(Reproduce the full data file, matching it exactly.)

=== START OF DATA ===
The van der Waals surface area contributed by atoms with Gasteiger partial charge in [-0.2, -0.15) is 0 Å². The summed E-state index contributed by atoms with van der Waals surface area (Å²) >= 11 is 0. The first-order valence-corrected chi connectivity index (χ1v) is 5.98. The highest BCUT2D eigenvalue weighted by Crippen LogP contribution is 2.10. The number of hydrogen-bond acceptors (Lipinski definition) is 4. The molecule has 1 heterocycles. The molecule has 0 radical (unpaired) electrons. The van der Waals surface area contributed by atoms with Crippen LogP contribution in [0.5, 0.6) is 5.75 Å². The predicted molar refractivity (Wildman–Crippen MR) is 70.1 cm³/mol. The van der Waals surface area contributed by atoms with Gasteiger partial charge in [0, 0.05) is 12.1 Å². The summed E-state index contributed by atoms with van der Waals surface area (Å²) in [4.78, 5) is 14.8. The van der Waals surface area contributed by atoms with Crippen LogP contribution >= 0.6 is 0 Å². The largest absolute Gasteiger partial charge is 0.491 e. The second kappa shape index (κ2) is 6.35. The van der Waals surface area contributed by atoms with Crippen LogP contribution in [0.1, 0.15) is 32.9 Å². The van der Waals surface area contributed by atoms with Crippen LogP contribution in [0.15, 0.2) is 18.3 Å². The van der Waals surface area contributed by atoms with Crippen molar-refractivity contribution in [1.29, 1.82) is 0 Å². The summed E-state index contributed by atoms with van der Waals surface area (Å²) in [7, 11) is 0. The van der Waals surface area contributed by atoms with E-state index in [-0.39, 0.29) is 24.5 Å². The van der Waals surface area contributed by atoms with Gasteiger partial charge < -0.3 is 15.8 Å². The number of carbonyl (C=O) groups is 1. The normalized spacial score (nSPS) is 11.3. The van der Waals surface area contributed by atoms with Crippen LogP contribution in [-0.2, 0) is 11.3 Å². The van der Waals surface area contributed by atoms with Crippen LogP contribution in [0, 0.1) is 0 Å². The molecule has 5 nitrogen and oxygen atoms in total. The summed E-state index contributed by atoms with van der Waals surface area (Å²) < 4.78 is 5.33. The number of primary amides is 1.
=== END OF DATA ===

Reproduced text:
The van der Waals surface area contributed by atoms with Gasteiger partial charge in [-0.2, -0.15) is 0 Å². The summed E-state index contributed by atoms with van der Waals surface area (Å²) >= 11 is 0. The first-order valence-corrected chi connectivity index (χ1v) is 5.98. The highest BCUT2D eigenvalue weighted by Crippen LogP contribution is 2.10. The number of hydrogen-bond acceptors (Lipinski definition) is 4. The molecule has 1 heterocycles. The molecule has 0 radical (unpaired) electrons. The van der Waals surface area contributed by atoms with Crippen LogP contribution in [0.5, 0.6) is 5.75 Å². The predicted molar refractivity (Wildman–Crippen MR) is 70.1 cm³/mol. The van der Waals surface area contributed by atoms with Gasteiger partial charge in [0, 0.05) is 12.1 Å². The summed E-state index contributed by atoms with van der Waals surface area (Å²) in [4.78, 5) is 14.8. The van der Waals surface area contributed by atoms with Crippen LogP contribution >= 0.6 is 0 Å². The largest absolute Gasteiger partial charge is 0.491 e. The second kappa shape index (κ2) is 6.35. The van der Waals surface area contributed by atoms with Crippen LogP contribution in [0.1, 0.15) is 32.9 Å². The van der Waals surface area contributed by atoms with Crippen LogP contribution in [0.15, 0.2) is 18.3 Å². The van der Waals surface area contributed by atoms with Crippen molar-refractivity contribution in [1.29, 1.82) is 0 Å². The summed E-state index contributed by atoms with van der Waals surface area (Å²) in [7, 11) is 0. The van der Waals surface area contributed by atoms with E-state index in [-0.39, 0.29) is 24.5 Å². The van der Waals surface area contributed by atoms with Gasteiger partial charge < -0.3 is 15.8 Å². The number of carbonyl (C=O) groups is 1. The normalized spacial score (nSPS) is 11.3. The van der Waals surface area contributed by atoms with Crippen LogP contribution in [-0.2, 0) is 11.3 Å². The van der Waals surface area contributed by atoms with Crippen LogP contribution in [0, 0.1) is 0 Å². The molecule has 5 nitrogen and oxygen atoms in total. The summed E-state index contributed by atoms with van der Waals surface area (Å²) < 4.78 is 5.33. The number of primary amides is 1.